‘A person domiciled in a Member State may be sued in another Member State:

(2)

in matters relating to tort, delict or quasi-delict, in the courts for the place where the harmful event occurred or may occur;

(5)

as regards a dispute arising out of the operations of a branch, agency or other establishment, in the courts for the place where the branch, agency or other establishment is situated;

…’

8

Section 3 of Chapter II of Regulation No 1215/2012, under the heading ‘Jurisdiction in matters relating to insurance’, comprises Articles 10 to 16 of that regulation.

9

Article 10 of that regulation is worded as follows:

‘In matters relating to insurance, jurisdiction shall be determined by this Section, without prejudice to Article 6 and point 5 of Article 7.’

10

Article 11(1) of Regulation No 1215/2012 provides:

‘An insurer domiciled in a Member State may be sued:

(a)

in the courts of the Member State in which he is domiciled;

(b)

in another Member State, in the case of actions brought by the policyholder, the insured or a beneficiary, in the courts for the place where the claimant is domiciled; or

…’

11

Article 12 of that regulation states:

‘In respect of liability insurance or insurance of immovable property, the insurer may in addition be sued in the courts for the place where the harmful event occurred. The same applies if movable and immovable property are covered by the same insurance policy and both are adversely affected by the same contingency.’

12

Article 13(1) and (2) of that regulation provides:

‘1.   In respect of liability insurance, the insurer may also, if the law of the court permits it, be joined in proceedings which the injured party has brought against the insured.

2.   Articles 10, 11 and 12 shall apply to actions brought by the injured party directly against the insurer, where such direct actions are permitted.’

Directive 2009/138/EC

13

Article 145 of Directive 2009/138/EC of the European Parliament and of the Council of 25 November 2009 on the taking-up and pursuit of the business of Insurance and Reinsurance (Solvency II) (OJ 2009 L 335, p. 1), entitled ‘Conditions for branch establishment’, provides in paragraph 1:

‘Member States shall ensure that an insurance undertaking which proposes to establish a branch within the territory of another Member State notifies the supervisory authorities of its home Member State.

Any permanent presence of an undertaking in the territory of a Member State shall be treated in the same way as a branch, even where that presence does not take the form of a branch, but consists merely of an office managed by the own staff of the undertaking or by a person who is independent but has permanent authority to act for the undertaking as an agency would.’

14

Article 151 of that directive, entitled ‘Non-discrimination of persons pursuing claims’ states:

‘The host Member State shall require the non-life insurance undertaking to ensure that persons pursuing claims arising out of events occurring in its territory are not placed in a less favourable situation as a result of the fact that the undertaking is covering a risk, other than carrier’s liability, classified under class 10 in Part A of Annex I by way of provision of services rather than through an establishment situated in that State.’

15

Article 152 of that directive, entitled ‘Representative’, provides:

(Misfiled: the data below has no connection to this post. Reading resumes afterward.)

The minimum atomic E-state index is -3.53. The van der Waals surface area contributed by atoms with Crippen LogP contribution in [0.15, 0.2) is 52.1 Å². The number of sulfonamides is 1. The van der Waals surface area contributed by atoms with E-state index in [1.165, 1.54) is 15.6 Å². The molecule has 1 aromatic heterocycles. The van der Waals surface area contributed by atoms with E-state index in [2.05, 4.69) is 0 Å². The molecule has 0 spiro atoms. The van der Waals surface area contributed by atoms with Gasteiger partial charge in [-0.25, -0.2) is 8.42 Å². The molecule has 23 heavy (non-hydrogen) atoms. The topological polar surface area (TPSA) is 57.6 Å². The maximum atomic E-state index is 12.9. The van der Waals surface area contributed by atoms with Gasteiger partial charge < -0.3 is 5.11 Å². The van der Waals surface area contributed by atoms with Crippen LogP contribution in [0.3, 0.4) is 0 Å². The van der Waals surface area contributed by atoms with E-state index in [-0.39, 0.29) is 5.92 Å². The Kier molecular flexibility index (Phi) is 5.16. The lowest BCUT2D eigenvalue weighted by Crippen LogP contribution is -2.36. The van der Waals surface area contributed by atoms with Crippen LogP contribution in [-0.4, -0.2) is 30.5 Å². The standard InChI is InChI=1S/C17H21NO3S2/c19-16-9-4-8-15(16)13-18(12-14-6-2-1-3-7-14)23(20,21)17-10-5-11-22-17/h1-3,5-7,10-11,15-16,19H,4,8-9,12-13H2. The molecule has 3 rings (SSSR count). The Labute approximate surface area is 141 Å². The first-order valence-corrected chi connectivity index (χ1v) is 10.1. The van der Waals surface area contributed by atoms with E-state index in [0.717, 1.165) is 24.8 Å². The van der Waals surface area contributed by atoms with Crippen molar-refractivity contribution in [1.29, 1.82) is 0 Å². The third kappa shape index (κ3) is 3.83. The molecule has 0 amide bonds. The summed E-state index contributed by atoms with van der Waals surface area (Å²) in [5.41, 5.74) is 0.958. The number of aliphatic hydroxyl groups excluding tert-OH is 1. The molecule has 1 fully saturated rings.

‘1.   For the purposes referred to in Article 151, the host Member State shall require the non-life insurance undertaking to appoint a representative resident or established in its territory who shall collect all necessary information in relation to claims, and shall possess sufficient powers to represent the undertaking in relation to persons suffering damage who could pursue claims, including the payment of such claims, and to represent it or, where necessary, to have it represented before the courts and authorities of that Member State in relation to those claims.

3.   The appointment of the representative shall not in itself constitute the opening of a branch for the purpose of Article 145.

…’

Polish law

16

In accordance with Article 1099 of the kodeks postępowania cywilnego (Code of Civil Procedure), the court before which the action is brought is to examine of its own motion, at any stage of the proceedings, whether the national courts lack jurisdiction to hear the dispute, and declare the application inadmissible in the event of lack of jurisdiction. A finding that national courts do not have jurisdiction constitutes a ground of invalidity of the proceedings.

The dispute in the main proceedings and the questions referred for a preliminary ruling

17

On 28 February 2018 a road traffic accident occurred in Poland, in which two vehicles collided. The person responsible for the accident had, before that time, taken out a contract for motor liability insurance with Gefion.

18

On 1 March 2018 the injured party paid to lease a replacement vehicle from the repair workshop to which his damaged vehicle had been entrusted. By way of payment for that lease service arrangement, that person transferred the claim against Gefion to the repair workshop pursuant to a contract for assignment of the claim. On 25 June 2018 pursuant to a new contract for the assignment of claims, the repair workshop assigned that claim to CNP.

19

By letter of 25 June 2018, CNP requested Gefion to pay it the amount invoiced for the lease of the replacement vehicle. That request was sent to the address of Polins spółka z ograniczoną odpowiedzialnością (‘Polins’), a limited liability company established in Żychlin (Poland) and, as is apparent from the order for reference, which represented Gefion’s interests in Poland.

20

By letter of 16 August 2018, Crawford Polska sp. z o.o., a company established in Poland and entrusted by Gefion with loss adjustment, validated the invoice relating to the leasing of the replacement vehicle in part and granted CNP part of the amount invoiced for such lease.

21